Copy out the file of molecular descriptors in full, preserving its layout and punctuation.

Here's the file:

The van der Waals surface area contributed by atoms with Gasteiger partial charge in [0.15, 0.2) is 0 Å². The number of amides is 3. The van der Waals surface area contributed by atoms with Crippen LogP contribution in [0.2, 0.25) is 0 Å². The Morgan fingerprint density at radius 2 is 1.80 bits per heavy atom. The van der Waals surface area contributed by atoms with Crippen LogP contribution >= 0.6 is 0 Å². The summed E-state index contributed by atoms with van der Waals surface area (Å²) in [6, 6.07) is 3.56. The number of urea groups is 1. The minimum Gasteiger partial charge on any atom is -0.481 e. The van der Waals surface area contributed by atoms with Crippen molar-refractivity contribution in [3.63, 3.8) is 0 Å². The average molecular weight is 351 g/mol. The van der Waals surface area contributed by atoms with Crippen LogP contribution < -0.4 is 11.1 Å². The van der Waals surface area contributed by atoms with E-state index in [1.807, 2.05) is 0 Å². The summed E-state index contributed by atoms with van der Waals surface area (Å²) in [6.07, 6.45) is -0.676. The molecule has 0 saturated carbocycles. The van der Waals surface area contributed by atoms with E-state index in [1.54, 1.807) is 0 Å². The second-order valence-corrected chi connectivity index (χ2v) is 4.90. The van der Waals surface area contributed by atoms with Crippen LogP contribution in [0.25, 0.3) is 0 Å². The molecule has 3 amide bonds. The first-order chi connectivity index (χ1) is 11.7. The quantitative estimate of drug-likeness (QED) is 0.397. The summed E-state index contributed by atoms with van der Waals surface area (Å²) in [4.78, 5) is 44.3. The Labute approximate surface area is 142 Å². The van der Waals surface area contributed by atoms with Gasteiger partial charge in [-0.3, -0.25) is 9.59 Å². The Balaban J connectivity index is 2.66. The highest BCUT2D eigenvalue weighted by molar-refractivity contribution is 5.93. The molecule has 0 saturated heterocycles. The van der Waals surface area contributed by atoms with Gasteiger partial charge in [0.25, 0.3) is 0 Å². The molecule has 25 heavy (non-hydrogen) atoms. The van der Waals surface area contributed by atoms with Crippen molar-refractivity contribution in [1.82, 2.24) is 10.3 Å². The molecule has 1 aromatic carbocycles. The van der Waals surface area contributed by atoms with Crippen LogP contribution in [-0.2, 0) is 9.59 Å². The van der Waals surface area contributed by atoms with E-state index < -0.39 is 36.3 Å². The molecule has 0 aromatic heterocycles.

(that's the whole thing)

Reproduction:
The van der Waals surface area contributed by atoms with Gasteiger partial charge in [0.15, 0.2) is 0 Å². The number of amides is 3. The van der Waals surface area contributed by atoms with Crippen LogP contribution in [0.2, 0.25) is 0 Å². The Morgan fingerprint density at radius 2 is 1.80 bits per heavy atom. The van der Waals surface area contributed by atoms with Crippen LogP contribution >= 0.6 is 0 Å². The summed E-state index contributed by atoms with van der Waals surface area (Å²) in [6, 6.07) is 3.56. The number of urea groups is 1. The minimum Gasteiger partial charge on any atom is -0.481 e. The van der Waals surface area contributed by atoms with Crippen molar-refractivity contribution in [3.63, 3.8) is 0 Å². The average molecular weight is 351 g/mol. The van der Waals surface area contributed by atoms with Crippen LogP contribution < -0.4 is 11.1 Å². The van der Waals surface area contributed by atoms with E-state index in [1.807, 2.05) is 0 Å². The summed E-state index contributed by atoms with van der Waals surface area (Å²) in [6.07, 6.45) is -0.676. The molecule has 0 saturated carbocycles. The van der Waals surface area contributed by atoms with E-state index in [1.54, 1.807) is 0 Å². The second-order valence-corrected chi connectivity index (χ2v) is 4.90. The van der Waals surface area contributed by atoms with Crippen LogP contribution in [0.25, 0.3) is 0 Å². The molecule has 3 amide bonds. The first-order chi connectivity index (χ1) is 11.7. The quantitative estimate of drug-likeness (QED) is 0.397. The summed E-state index contributed by atoms with van der Waals surface area (Å²) in [4.78, 5) is 44.3. The Labute approximate surface area is 142 Å². The van der Waals surface area contributed by atoms with Gasteiger partial charge in [-0.3, -0.25) is 9.59 Å². The Balaban J connectivity index is 2.66. The highest BCUT2D eigenvalue weighted by molar-refractivity contribution is 5.93. The molecule has 0 saturated heterocycles. The van der Waals surface area contributed by atoms with Gasteiger partial charge in [0.25, 0.3) is 0 Å². The molecule has 25 heavy (non-hydrogen) atoms. The van der Waals surface area contributed by atoms with Crippen molar-refractivity contribution in [1.82, 2.24) is 10.3 Å². The molecule has 1 aromatic carbocycles. The van der Waals surface area contributed by atoms with Crippen LogP contribution in [-0.2, 0) is 9.59 Å². The van der Waals surface area contributed by atoms with E-state index < -0.39 is 36.3 Å². The molecule has 0 aromatic heterocycles.